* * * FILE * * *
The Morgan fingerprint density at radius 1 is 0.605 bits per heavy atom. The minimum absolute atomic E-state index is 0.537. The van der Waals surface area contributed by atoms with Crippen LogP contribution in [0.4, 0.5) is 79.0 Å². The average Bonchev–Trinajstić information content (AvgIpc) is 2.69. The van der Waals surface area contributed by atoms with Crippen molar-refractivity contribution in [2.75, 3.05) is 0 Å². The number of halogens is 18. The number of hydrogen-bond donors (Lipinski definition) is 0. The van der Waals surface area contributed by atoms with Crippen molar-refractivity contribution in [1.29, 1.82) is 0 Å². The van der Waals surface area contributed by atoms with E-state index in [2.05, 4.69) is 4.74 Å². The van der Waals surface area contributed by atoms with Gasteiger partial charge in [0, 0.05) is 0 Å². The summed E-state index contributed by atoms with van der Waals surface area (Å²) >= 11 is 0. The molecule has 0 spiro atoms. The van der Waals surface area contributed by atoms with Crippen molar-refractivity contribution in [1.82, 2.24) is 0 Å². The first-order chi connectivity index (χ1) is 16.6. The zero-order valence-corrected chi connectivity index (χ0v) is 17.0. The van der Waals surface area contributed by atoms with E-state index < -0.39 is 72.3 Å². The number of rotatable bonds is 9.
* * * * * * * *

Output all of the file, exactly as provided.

The Morgan fingerprint density at radius 1 is 0.605 bits per heavy atom. The minimum absolute atomic E-state index is 0.537. The van der Waals surface area contributed by atoms with Crippen LogP contribution in [0.4, 0.5) is 79.0 Å². The average Bonchev–Trinajstić information content (AvgIpc) is 2.69. The van der Waals surface area contributed by atoms with Crippen molar-refractivity contribution in [2.75, 3.05) is 0 Å². The number of halogens is 18. The number of hydrogen-bond donors (Lipinski definition) is 0. The van der Waals surface area contributed by atoms with Crippen molar-refractivity contribution in [1.29, 1.82) is 0 Å². The van der Waals surface area contributed by atoms with E-state index in [2.05, 4.69) is 4.74 Å². The van der Waals surface area contributed by atoms with Gasteiger partial charge in [0, 0.05) is 0 Å². The summed E-state index contributed by atoms with van der Waals surface area (Å²) >= 11 is 0. The molecule has 0 spiro atoms. The van der Waals surface area contributed by atoms with Crippen molar-refractivity contribution in [1.82, 2.24) is 0 Å². The first-order chi connectivity index (χ1) is 16.6. The zero-order valence-corrected chi connectivity index (χ0v) is 17.0. The van der Waals surface area contributed by atoms with E-state index < -0.39 is 72.3 Å². The number of rotatable bonds is 9.